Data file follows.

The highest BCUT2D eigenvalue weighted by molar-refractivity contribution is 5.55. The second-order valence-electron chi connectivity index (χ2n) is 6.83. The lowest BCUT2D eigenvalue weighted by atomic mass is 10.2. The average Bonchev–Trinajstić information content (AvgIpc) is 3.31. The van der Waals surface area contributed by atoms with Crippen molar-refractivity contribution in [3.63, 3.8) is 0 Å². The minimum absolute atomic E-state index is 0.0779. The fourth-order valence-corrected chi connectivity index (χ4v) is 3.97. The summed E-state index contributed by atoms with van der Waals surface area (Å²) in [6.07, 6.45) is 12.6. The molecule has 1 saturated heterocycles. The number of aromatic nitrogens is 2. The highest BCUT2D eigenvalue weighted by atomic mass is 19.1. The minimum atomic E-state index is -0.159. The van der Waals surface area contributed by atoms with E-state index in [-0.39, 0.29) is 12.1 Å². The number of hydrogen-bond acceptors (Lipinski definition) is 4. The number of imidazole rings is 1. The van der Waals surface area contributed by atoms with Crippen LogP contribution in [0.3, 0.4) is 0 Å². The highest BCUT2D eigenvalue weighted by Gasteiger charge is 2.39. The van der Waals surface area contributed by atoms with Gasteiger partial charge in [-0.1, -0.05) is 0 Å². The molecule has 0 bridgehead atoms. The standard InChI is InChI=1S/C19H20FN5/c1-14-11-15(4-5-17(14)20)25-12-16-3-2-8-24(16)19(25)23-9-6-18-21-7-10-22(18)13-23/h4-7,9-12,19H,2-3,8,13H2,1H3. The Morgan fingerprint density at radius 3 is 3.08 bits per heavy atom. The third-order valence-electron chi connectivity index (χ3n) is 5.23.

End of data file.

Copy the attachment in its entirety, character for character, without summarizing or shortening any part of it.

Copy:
The highest BCUT2D eigenvalue weighted by molar-refractivity contribution is 5.55. The second-order valence-electron chi connectivity index (χ2n) is 6.83. The lowest BCUT2D eigenvalue weighted by atomic mass is 10.2. The average Bonchev–Trinajstić information content (AvgIpc) is 3.31. The van der Waals surface area contributed by atoms with Crippen molar-refractivity contribution in [3.63, 3.8) is 0 Å². The minimum absolute atomic E-state index is 0.0779. The fourth-order valence-corrected chi connectivity index (χ4v) is 3.97. The summed E-state index contributed by atoms with van der Waals surface area (Å²) in [6.07, 6.45) is 12.6. The molecule has 1 saturated heterocycles. The number of aromatic nitrogens is 2. The highest BCUT2D eigenvalue weighted by atomic mass is 19.1. The minimum atomic E-state index is -0.159. The van der Waals surface area contributed by atoms with E-state index in [-0.39, 0.29) is 12.1 Å². The number of hydrogen-bond acceptors (Lipinski definition) is 4. The number of imidazole rings is 1. The van der Waals surface area contributed by atoms with Crippen LogP contribution in [0.3, 0.4) is 0 Å². The highest BCUT2D eigenvalue weighted by Gasteiger charge is 2.39. The van der Waals surface area contributed by atoms with Gasteiger partial charge in [-0.1, -0.05) is 0 Å². The molecule has 0 bridgehead atoms. The standard InChI is InChI=1S/C19H20FN5/c1-14-11-15(4-5-17(14)20)25-12-16-3-2-8-24(16)19(25)23-9-6-18-21-7-10-22(18)13-23/h4-7,9-12,19H,2-3,8,13H2,1H3. The Morgan fingerprint density at radius 3 is 3.08 bits per heavy atom. The third-order valence-electron chi connectivity index (χ3n) is 5.23.